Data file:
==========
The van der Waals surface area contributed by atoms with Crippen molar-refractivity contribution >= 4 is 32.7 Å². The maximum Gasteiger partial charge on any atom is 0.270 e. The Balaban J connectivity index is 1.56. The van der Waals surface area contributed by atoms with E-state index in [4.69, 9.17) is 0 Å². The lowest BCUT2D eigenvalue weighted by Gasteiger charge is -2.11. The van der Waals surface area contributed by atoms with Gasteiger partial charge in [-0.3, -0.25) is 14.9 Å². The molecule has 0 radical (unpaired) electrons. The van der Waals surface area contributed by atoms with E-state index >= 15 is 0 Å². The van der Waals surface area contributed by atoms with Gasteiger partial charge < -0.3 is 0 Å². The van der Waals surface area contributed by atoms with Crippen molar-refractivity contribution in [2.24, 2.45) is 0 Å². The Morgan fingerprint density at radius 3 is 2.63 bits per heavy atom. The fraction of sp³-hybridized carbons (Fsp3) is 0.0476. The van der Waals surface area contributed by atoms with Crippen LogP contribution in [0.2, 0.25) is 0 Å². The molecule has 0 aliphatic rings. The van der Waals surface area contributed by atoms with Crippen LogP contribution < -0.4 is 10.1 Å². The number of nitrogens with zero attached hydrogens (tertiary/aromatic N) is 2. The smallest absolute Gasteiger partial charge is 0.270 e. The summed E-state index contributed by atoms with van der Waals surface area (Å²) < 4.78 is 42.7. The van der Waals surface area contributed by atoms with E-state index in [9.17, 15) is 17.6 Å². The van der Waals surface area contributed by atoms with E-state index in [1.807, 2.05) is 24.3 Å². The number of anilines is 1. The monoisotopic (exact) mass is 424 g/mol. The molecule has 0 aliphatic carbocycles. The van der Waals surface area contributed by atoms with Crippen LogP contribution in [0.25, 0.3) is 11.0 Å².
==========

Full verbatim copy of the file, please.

The van der Waals surface area contributed by atoms with Crippen molar-refractivity contribution >= 4 is 32.7 Å². The maximum Gasteiger partial charge on any atom is 0.270 e. The Balaban J connectivity index is 1.56. The van der Waals surface area contributed by atoms with E-state index in [4.69, 9.17) is 0 Å². The lowest BCUT2D eigenvalue weighted by Gasteiger charge is -2.11. The van der Waals surface area contributed by atoms with Gasteiger partial charge in [-0.3, -0.25) is 14.9 Å². The molecule has 0 radical (unpaired) electrons. The van der Waals surface area contributed by atoms with E-state index >= 15 is 0 Å². The van der Waals surface area contributed by atoms with Gasteiger partial charge < -0.3 is 0 Å². The van der Waals surface area contributed by atoms with Crippen molar-refractivity contribution in [2.24, 2.45) is 0 Å². The Morgan fingerprint density at radius 3 is 2.63 bits per heavy atom. The fraction of sp³-hybridized carbons (Fsp3) is 0.0476. The van der Waals surface area contributed by atoms with Crippen LogP contribution in [0.2, 0.25) is 0 Å². The molecule has 0 aliphatic rings. The van der Waals surface area contributed by atoms with Crippen LogP contribution < -0.4 is 10.1 Å². The number of nitrogens with zero attached hydrogens (tertiary/aromatic N) is 2. The smallest absolute Gasteiger partial charge is 0.270 e. The summed E-state index contributed by atoms with van der Waals surface area (Å²) < 4.78 is 42.7. The van der Waals surface area contributed by atoms with E-state index in [9.17, 15) is 17.6 Å². The van der Waals surface area contributed by atoms with E-state index in [1.807, 2.05) is 24.3 Å². The number of anilines is 1. The monoisotopic (exact) mass is 424 g/mol. The molecule has 0 aliphatic carbocycles. The van der Waals surface area contributed by atoms with Crippen LogP contribution in [0.25, 0.3) is 11.0 Å².